Formula challenge: create a list of sheet names based on a prefix

posted Jan 10, 2014, 8:25 AM by Krisztina Szabó   [ updated Jun 12, 2014, 2:48 AM ]
Freddy: When I give the word, throw the first switch.
Igor: You've got it, master.
Freddy: Get ready.
Freddy: Get set.
Freddy: Go.
Freddy: Throw the second switch.
Freddy: Throw the third switch.
Igor: Not the third switch?

by The FrankensTeam

A formula which lists sheet names according to a rule could be useful for example to summarize data from particular sheets. But could it be done without VBA, using Excel formulas?
We would like to give the possibility to the readers who are interested in formula challenges to think about this problem.

The challenge:
In the file sheets are named according to a rule: prefix and number, so for example:
prefix = “Company”
The numbering is not necessary to be continuous.

The task is to create a formula which will produce the list of existing sheet names in array: {“Company1”;“Company2”;“Company3”;“Company5”}
And it will automatically capture the newly added sheets too.
So, if you would like to think… do not scroll down!

Two formula solutions

Solution with ERROR.TYPE

The idea is to test the existence of the possible sheet names ( prefix&ROW($1:$100) ) and acquire the numbers which results existing sheet. Then concatenate these numbers with the prefix will give the list we wants to have.

=prefix & SMALL( IF( ERROR.TYPE(INDIRECT(prefix&ROW($1:$100)&"!A1"))=3 , ROW($1:$100) ), ROW( INDIRECT("1:"&SUM( --(ERROR.TYPE(INDIRECT(prefix&ROW($1:$100)&"!A1"))=3)) ) ) )
to be array-entered

How does it work?
The test is based on INDIRECT formula, which returns the reference specified by a text string. If the reference is invalid (so the sheet does not exists) the result is #REF! error. Using ERROR.TYPE we can check the result: it will give 3 if the reference exists and 4 if not. The test statement is nested to an IF formula, where you can see the array of the same numbers we concatenated to the prefix. The false argument of IF is omitted, so the result of the formula will contain numbers and FALSE values only, for example:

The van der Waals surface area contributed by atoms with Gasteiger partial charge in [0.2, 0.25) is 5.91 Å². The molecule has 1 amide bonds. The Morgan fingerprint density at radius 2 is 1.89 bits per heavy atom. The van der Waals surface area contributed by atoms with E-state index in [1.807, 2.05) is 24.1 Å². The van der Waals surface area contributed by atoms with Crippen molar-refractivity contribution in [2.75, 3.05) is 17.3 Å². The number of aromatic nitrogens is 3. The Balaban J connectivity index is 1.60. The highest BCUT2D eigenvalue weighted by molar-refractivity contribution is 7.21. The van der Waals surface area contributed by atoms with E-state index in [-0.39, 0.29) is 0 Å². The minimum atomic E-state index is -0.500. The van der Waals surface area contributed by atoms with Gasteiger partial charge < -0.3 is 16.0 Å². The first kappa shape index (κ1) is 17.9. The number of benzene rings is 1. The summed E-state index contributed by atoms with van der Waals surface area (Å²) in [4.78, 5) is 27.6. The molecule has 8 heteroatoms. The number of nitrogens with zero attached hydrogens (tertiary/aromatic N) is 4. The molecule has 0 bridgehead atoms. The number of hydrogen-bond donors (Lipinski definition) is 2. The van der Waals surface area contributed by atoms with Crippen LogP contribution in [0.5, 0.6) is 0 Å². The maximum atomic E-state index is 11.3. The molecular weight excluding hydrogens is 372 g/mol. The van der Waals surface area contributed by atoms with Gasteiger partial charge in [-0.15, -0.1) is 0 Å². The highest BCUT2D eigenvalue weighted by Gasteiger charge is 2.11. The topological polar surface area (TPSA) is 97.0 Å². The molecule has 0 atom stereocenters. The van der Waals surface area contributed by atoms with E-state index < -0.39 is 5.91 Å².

The reason of leaving out the false argument (no comma separator is used!) is that we will use SMALL function in the next step, and in SMALL logical values are not counted.
SMALL function will help to choose the numbers from this array. We need a correctly dimensioned array of numbers from 1 to the number of existing sheets - this is the second argument of SMALL.

Solution using IFERROR and AREAS:

=prefix & LARGE( IFERROR( AREAS(INDIRECT(prefix&ROW($1:$100)&"!A1"))*ROW($1:$100) ,0), ROW($A$1:INDEX($A:$A,SUM(IFERROR(AREAS(INDIRECT(prefix&ROW($1:$100)&"!A1")),0)))) )
to be array-entered

How does it work?
The base logic is the same, only the test part is different. We used a relatively rarely used formula: AREAS. The argument of the formula is a reference (or in our case: array of references, generated by the INDIRECT function). The result of the formula is the number of areas in the reference. Area is a range of continuous cells or a single cell. In our case, the references contain only one cell (A1) so the result will always be 1 or #REF! error if the sheet does not exist:
After multiplying it by an array of the same numbers concatenated to the prefix, then put it into an IFERROR to replace the #REF!s with 0, we have this array:
Now we can use LARGE to retrieve the non-0 numbers. The second argument of LARGE is built with the same logic as in the first solution for SMALL.

Based on these solutions you can create your own formula for different rules, for example year numbers.
Please remeber, adding a new worksheet does not trigger calculation, but renaming a sheet triggers it, so the formula will be re-calculated after renaming the sheet.


Maybe you have already read the previous post about how to sumif from more sheets. This sheetname-list challenge originates from that post, so here we share a file contains the full model: sumif from more sheets with the possibility of adding new sheets with prefix-based names. Please download the file - you can find the first solution as name: MySheets.

UDF solution

Finally, here is a user defined function with the possibility of excluding sheets from the sheet list. You can add the sheet names to be excluded as a range or a text array. If the argument is empty, the result will contain all the sheets of the workbook.

Function ListSheets(Optional vExcludeSheets As Variant)
    Dim asSheetNames() As String
    Dim vExcludedName, vWorkSheet As Variant
    Dim i As Long, bNeed As Boolean
    For Each vWorkSheet In ThisWorkbook.Worksheets
        bNeed = True
        If Not IsMissing(vExcludeSheets) Then
            If IsArray(vExcludeSheets) Or TypeOf vExcludeSheets Is Range Then
                For Each vExcludedName In vExcludeSheets
                    If vExcludedName = vWorkSheet.Name Then
                        bNeed = False

                        Exit For
                    End If
                If vExcludeSheets = vWorkSheet.Name Then
                    bNeed = False
                End If
            End If
        End If
        If bNeed Then
            ReDim Preserve asSheetNames(i)
            asSheetNames(i) = vWorkSheet.Name

            i = i + 1
        End If
    ListSheets = Application.Transpose(asSheetNames)
End Function

Formulas: Igo-r, IngaKris
UDF: Igo-r

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